Despite unfavorable weather conditions, Task Force 58 carrier aircraft launched from approximately 125 miles southeast of Tokyo and only 60 miles from the Honshu coast open an intense air and naval interdiction offensive in support of the impending invasion of Iwo Jima in the nearby Volcano Islands. In addition to Japanese airfields and ports, the carrier bombers and fighter-bombers also attack Tokyo-area aircraft-industry targets that Twentieth Air Force B-29s have not been able to demolish. Task Force 58 loses 60 aircraft in combat and operational accidents.
Ens Robert R. Kidwell, Jr., a VF-45 F6F pilot, achieves ace status when he downs an A5M, a Ki-61, and an A6M near Honshu/Mobara Airdrome between 0800 and 0830 hours, and two Ki-61s near Nakajima Oto, Honshu, between 1605 and 1635 hours;
This is the only mention of an encounter with "Claudes" in the Japan mainland area.
The Mitsubishi "Claude" could carry max two 30kg bombs and one 160 litre drop tank. Online I found that 160 litres are equal to 160kg, so I guess the "Claude" could theoretically carry a load of about 170-180kg. There are no IJNAF bombs of this weight. Either 60kg or the next is 250kg. Again, theoretically, a "Claude" could carry a 250kg bomb, but it would need massive modifications for a one-tonne aircraft to be able to carry such a huge weight.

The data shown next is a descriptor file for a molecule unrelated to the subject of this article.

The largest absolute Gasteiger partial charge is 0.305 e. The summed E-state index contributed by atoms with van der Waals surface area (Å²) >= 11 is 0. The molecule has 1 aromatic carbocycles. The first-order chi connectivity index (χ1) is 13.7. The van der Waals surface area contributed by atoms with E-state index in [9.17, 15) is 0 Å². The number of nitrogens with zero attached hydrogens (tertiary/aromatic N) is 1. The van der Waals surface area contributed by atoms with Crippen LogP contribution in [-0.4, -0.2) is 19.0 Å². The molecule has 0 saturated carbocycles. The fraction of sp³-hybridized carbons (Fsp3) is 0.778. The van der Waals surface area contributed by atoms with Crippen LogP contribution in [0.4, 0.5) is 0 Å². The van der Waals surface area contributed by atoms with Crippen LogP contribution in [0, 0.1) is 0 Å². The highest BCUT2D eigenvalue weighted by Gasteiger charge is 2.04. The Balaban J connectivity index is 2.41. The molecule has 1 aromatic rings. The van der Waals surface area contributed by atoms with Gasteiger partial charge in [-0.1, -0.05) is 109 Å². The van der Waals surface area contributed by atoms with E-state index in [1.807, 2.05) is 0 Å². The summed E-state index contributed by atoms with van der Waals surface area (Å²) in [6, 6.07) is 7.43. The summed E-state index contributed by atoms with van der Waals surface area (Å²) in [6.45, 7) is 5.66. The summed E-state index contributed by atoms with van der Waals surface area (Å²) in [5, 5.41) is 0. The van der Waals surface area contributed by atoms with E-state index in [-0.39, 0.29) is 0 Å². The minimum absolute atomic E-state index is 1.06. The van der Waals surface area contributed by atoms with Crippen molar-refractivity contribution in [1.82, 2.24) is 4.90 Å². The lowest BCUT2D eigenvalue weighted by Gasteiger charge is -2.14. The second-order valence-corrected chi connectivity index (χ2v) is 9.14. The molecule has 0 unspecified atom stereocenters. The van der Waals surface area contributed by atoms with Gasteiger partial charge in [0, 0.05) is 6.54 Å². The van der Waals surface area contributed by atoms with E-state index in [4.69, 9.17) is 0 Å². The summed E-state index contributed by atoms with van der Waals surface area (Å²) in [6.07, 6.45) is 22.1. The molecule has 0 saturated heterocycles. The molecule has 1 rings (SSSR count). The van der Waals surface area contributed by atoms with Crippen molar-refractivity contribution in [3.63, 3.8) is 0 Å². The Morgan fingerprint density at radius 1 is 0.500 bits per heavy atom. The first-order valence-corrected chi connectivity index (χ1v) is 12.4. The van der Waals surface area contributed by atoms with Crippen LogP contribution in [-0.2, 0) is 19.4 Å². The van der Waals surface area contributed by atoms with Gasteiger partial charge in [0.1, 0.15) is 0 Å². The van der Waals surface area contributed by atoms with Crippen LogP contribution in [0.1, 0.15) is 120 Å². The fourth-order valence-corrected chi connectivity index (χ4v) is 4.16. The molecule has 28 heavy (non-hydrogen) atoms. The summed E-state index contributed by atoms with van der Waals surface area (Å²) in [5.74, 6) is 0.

On the other hand, Kawanishi K5Y "Willows" were assigned to kamikaze units, so I guess if there was a will there would be a way.
In conclusion, I think that either Francillon made a generic statement, since "most" Japanese aircraft were assigned at the end of the war in suicide missions, or he confused the "Claude" for the Nakajima Ki-27 "Nate" or the Manshu Ki-79, which were indeed employed in suicide missions by tokko units.
Personally, I have not seen any photos of "Claudes" assigned to kamikaze units or equipped accordingly. Perhaps those "Claudes" in Omura would eventually be used in suicide missions, but, again, there is no Japanese record of kamikaze units equipped with the type.
If you know of any kamikaze "Claude" photos, please surprise me!